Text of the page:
Saturday Aug. 3 1861
CONGRESSIONAL CONSTRUCTION CONTRACTS CONSIDERED
It was a slow time on the battlefield, but more was happening in the
halls of the US Congress. Actions recently passed and awaiting
action included approval and funding for “one or more” armored ships
and floating batteries. There was also a proposal to reorganize the
Army. Finally, orders were issued to the Navy to blockade Southern
ports by the interesting technique of taking old, otherwise useless
ships and filling them with rocks. They were then to be taken to the
offending ports and sunk to block traffic in and out.
Sunday Aug. 3, 1862
MCCLELLAN MAKES MILITARY MOVE
Gen. George McClellan was on the move today, but it was not entirely
voluntary. He had been ordered by Gen. Henry Wager Halleck who sent
formal orders requiring McClellan to move the Army of the Potomac
off the Peninsula, where he had been for some time, to the area
around Aquia Landing, Va.. The dual purpose of this was to give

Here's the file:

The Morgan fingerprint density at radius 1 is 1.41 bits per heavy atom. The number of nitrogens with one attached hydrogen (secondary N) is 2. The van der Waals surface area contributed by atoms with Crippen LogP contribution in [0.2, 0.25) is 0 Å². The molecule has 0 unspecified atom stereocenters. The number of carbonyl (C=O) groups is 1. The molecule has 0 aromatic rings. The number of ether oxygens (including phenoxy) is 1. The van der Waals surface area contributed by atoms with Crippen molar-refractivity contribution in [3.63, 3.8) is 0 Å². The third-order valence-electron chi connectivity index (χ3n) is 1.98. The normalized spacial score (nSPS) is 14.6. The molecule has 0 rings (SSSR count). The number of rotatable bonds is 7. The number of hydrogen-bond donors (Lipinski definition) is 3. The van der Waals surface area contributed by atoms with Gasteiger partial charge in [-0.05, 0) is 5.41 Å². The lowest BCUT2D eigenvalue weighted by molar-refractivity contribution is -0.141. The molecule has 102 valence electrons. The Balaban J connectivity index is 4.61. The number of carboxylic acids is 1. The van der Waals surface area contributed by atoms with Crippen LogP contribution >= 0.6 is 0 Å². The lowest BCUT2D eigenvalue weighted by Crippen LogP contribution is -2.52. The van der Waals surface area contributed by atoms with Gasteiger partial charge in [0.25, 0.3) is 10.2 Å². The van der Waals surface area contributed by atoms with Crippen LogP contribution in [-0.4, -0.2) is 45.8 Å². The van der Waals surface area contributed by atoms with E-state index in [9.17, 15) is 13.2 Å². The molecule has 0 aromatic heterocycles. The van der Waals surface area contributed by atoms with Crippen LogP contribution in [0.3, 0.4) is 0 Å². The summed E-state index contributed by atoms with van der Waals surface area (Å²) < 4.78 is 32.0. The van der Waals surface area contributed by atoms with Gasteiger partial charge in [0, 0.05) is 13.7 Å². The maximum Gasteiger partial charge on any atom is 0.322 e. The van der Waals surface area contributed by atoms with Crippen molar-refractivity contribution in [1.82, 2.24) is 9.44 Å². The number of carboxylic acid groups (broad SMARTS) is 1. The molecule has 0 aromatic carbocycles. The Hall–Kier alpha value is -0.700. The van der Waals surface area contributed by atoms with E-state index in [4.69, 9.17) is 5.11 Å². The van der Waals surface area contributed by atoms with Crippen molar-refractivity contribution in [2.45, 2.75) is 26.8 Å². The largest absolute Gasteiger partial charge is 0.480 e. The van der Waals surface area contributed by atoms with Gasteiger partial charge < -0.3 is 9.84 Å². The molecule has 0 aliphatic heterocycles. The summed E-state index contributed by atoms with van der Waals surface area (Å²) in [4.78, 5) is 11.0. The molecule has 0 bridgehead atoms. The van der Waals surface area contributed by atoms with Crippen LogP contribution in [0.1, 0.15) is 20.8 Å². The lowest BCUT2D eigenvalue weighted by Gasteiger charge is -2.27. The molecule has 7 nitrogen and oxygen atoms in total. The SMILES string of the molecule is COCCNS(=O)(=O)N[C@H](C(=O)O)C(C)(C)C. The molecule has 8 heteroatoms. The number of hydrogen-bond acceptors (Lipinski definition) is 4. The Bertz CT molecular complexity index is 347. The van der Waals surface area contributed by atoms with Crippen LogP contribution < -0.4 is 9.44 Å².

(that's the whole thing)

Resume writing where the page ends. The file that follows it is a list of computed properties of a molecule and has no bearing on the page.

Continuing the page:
additional protection for Washington DC. and back up Gen. John
Pope’s Army of Virginia, which was under attack. McClellan was
severely opposed to this move, but had no choice in the matter.
Monday Aug. 3 1863
RAPPAHANNOCK RUMBLING RAPIDLY REDUCING
As the casualties from the Second Battle of Brandy Station had their
wounds and injuries tended to, a general calm settled over the
Rappahannock valley. Lee was hard at work getting resupply for his
Army of Northern Virginia, including the army itself. The problem of
straggling was becoming a serious matter, as troops would take
informal leave to tend to family emergencies, then not come back.
Jefferson Davis had recently issued one of his offers of amnesty to
any who returned within 20 days.
Wednesday Aug. 3 1864
LINCOLN LAMENTS LACADAISICAL LEADERS
Since the beginning of the War Between the States, the great work,
and the great frustration, of Abraham Lincoln had been to find
generals not only to win battles, but willing to fight them at all.
He had found one in Ulysses S. Grant, but Grant could not be
everywhere at once. Lincoln wrote him today that his plan to follow
the enemy “to the death” would not “be done nor attempted unless you
watch it every day, and hour, and force it.” Lincoln did not know
that Grant entirely agreed, and already had one answer, named Phil
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